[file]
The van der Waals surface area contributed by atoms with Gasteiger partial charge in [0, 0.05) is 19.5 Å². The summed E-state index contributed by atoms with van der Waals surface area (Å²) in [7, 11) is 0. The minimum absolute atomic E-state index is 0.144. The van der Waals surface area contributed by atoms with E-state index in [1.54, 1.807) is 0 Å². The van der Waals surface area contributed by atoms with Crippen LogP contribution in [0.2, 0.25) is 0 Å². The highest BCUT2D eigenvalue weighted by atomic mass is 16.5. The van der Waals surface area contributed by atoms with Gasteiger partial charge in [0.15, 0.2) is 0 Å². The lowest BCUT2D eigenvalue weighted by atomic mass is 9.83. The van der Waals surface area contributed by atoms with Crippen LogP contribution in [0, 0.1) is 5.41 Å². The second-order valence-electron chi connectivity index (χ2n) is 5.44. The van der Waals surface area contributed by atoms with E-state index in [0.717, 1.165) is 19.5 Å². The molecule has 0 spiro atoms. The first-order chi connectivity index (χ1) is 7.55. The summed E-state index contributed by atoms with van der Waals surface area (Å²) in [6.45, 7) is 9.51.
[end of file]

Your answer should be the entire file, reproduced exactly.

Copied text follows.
The van der Waals surface area contributed by atoms with Gasteiger partial charge in [0, 0.05) is 19.5 Å². The summed E-state index contributed by atoms with van der Waals surface area (Å²) in [7, 11) is 0. The minimum absolute atomic E-state index is 0.144. The van der Waals surface area contributed by atoms with E-state index in [1.54, 1.807) is 0 Å². The van der Waals surface area contributed by atoms with Crippen LogP contribution in [0.2, 0.25) is 0 Å². The highest BCUT2D eigenvalue weighted by atomic mass is 16.5. The van der Waals surface area contributed by atoms with Gasteiger partial charge in [0.15, 0.2) is 0 Å². The lowest BCUT2D eigenvalue weighted by atomic mass is 9.83. The van der Waals surface area contributed by atoms with Crippen LogP contribution in [0, 0.1) is 5.41 Å². The second-order valence-electron chi connectivity index (χ2n) is 5.44. The van der Waals surface area contributed by atoms with E-state index in [0.717, 1.165) is 19.5 Å². The molecule has 0 spiro atoms. The first-order chi connectivity index (χ1) is 7.55. The summed E-state index contributed by atoms with van der Waals surface area (Å²) in [6.45, 7) is 9.51.